A trial. The trial of the archangel of evil as a metaphorical interpretation of human’s incomprehension when faced with pure and unjustified horror.
Chants Libres, the new form opera company based in Montreal, was presenting its 13th production this last spring. The basic idea of the opera came to Pauline Vaillancourt’s mind as an emanation of the very particular atmosphere that was predominant in the months following September 11th. After the shock of the attack, the reaction of the Bush administration lead to the depressing feeling, at least outside the United States, of a total absence of individual freewill. In a certain way, there was hope that the horror inflicted at the heart of America’s most superb city, would actually generate questioning of the United States and of its allies international policies. By becoming a victim for once, the average American citizen would start to sympathize with the world’s other victims. Soon the Bush government propaganda and policies showed clearly what the reaction would be and it was not what people were wishing for. Humans felt doomed because war, horror and atrocities were again at their agenda, and felt damned because they had no control in avoiding it.
Working on this basis with the writer Alexis Nouss, the idea of setting a trial against evil came thru. Of course, evil, even personified as an archangel, cannot be incarnated. If its deeds are concrete, he avoids any kind of physical description, other than a mystical one. Only through is work can he be perceived and so, if there was to be a trial, it would have to be without his presence, by contumacy.
Another premise also had to be established before the libretto could be shaped: the question of time. Could a trial against evil be limited in time? If it is agreed, and it was, that evil existed for at least as long as human did, there is a good chance that our reflection on its action against and through us also dates as far back. Since the trial is a symbol of that reflection process, the unlimited aspect of it was decided and the opera would then be presented as a mere session of it. This point of view rendered the subsequent choice of witnesses more coherent since the number of cases presented was no more significant. The same applied to their type: there could be any kind of evil deed on observation, not limited to the most important and representative, since the infinite other instances of evil action in human history could have been heard at any other precedent or subsequent session.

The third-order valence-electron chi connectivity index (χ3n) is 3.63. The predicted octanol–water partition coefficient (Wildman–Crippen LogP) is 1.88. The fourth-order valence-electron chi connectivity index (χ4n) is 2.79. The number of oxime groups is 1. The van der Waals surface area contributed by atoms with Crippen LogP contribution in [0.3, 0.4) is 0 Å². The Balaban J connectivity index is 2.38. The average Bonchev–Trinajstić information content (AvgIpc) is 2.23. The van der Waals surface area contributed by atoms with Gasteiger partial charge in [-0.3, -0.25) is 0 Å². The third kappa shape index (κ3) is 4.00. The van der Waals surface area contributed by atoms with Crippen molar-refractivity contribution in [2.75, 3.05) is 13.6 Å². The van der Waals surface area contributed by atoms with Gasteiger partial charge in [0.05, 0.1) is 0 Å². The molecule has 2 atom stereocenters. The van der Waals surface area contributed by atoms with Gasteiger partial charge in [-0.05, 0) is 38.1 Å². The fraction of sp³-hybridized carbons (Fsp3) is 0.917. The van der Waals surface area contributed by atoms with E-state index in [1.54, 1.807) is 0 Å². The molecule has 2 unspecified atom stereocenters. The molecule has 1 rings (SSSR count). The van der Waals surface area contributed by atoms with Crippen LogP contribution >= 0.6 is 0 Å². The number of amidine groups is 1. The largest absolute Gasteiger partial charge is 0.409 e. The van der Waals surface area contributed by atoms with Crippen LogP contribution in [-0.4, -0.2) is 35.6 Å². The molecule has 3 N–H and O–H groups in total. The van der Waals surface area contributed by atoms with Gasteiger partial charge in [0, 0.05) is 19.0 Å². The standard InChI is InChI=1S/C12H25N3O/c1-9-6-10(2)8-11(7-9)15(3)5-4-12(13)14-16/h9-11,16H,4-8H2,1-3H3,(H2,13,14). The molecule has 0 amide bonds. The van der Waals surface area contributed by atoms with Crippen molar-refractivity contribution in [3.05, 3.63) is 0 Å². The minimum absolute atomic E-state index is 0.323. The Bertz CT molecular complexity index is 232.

With this in mind, Alexis Nouss sketched out a libretto focusing on the stories of three witnesses. Their texts constitute separated entities and do not interact. The three characters come up one after the others and tell their story, as would be the case in a real trial. Even if trials, especially public ones, often equal in drama and tension to some of the best stage works of the repertory (and sometimes to some of the best circus shows!), the format adopted presented the real danger of a lack of dynamism. On the other hand, the most obvious and efficient way to counter this, the introduction of dialogues or of other exchanges between the performers, could seriously undermine the strength of the text, since its expressiveness lays in the way the stories are told and not in a theatrical tension-building between characters.
A solution was found by the introduction of the judge character. Naturally, this entire questioning process was in phase with the writing: the judge was not added after to correct some possible problems, his character appeared while the witnesses’ texts were being created.
Setting up the context of the show in his first appearance, the judge acts like a logical link between the witnesses’ presentations. In the dynamic of the piece, he holds a similar function to the recitative sections of a baroque or classical opera, while the witnesses’ performances would be equivalent to the arias. But this is only true when the overall structure of the piece is under observation and cannot be said about the inner organization of each section. Each of the three witnesses appearances are self-sufficient and could be perceived as mini-operas by themselves. They do not express a single affect typical of baroque arias nor do they represent a mere slowing down of the action as in the classical style. The witnesses’ arias are closed forms, a fact well represented musically, since the judge, performed by a comedian, doesn’t sing while the witnesses do.
The judge also has a very important role in the drama itself. What could have been a mere circumstantial role focused on the mechanical aspect of the piece (the court is calling the first witness to the bar…) becomes the interpreter of the writer’s line of thought and an incarnation of the public’s reaction. In brief, a solo Greek choir.
So the general layout of the libretto is as follow:
Right at the beginning of the creation process, the idea of projecting a video in counterpoint with the musical and theatrical performance was brought up. It seemed the perfect tool to illustrate the content of the text, allowing, in a certain way, the evidences to be brought up in court. The public would therefore see, at a metaphorical level, the concrete consequences of evil’s work.